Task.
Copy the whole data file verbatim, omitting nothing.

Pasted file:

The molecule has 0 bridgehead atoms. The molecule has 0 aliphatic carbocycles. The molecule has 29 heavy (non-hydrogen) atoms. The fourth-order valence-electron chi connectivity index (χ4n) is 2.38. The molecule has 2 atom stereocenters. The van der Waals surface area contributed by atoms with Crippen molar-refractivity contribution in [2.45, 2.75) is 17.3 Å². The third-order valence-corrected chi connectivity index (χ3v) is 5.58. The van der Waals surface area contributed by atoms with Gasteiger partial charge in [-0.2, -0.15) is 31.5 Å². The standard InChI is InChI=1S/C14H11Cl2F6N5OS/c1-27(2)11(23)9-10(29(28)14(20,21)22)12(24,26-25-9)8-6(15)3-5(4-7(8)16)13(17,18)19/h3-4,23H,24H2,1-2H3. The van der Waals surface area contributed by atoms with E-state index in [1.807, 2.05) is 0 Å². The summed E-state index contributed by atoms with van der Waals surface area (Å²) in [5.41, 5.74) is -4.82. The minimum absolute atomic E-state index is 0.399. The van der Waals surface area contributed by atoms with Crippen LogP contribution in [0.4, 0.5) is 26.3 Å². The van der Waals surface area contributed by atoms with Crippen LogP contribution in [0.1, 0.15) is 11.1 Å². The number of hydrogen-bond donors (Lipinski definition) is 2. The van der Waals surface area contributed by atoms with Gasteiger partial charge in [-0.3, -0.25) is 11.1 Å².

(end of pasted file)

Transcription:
The molecule has 0 bridgehead atoms. The molecule has 0 aliphatic carbocycles. The molecule has 29 heavy (non-hydrogen) atoms. The fourth-order valence-electron chi connectivity index (χ4n) is 2.38. The molecule has 2 atom stereocenters. The van der Waals surface area contributed by atoms with Crippen molar-refractivity contribution in [2.45, 2.75) is 17.3 Å². The third-order valence-corrected chi connectivity index (χ3v) is 5.58. The van der Waals surface area contributed by atoms with Gasteiger partial charge in [-0.2, -0.15) is 31.5 Å². The standard InChI is InChI=1S/C14H11Cl2F6N5OS/c1-27(2)11(23)9-10(29(28)14(20,21)22)12(24,26-25-9)8-6(15)3-5(4-7(8)16)13(17,18)19/h3-4,23H,24H2,1-2H3. The van der Waals surface area contributed by atoms with E-state index in [1.807, 2.05) is 0 Å². The summed E-state index contributed by atoms with van der Waals surface area (Å²) in [5.41, 5.74) is -4.82. The minimum absolute atomic E-state index is 0.399. The van der Waals surface area contributed by atoms with Crippen LogP contribution in [0.4, 0.5) is 26.3 Å². The van der Waals surface area contributed by atoms with Crippen LogP contribution in [0.1, 0.15) is 11.1 Å². The number of hydrogen-bond donors (Lipinski definition) is 2. The van der Waals surface area contributed by atoms with Gasteiger partial charge in [-0.3, -0.25) is 11.1 Å².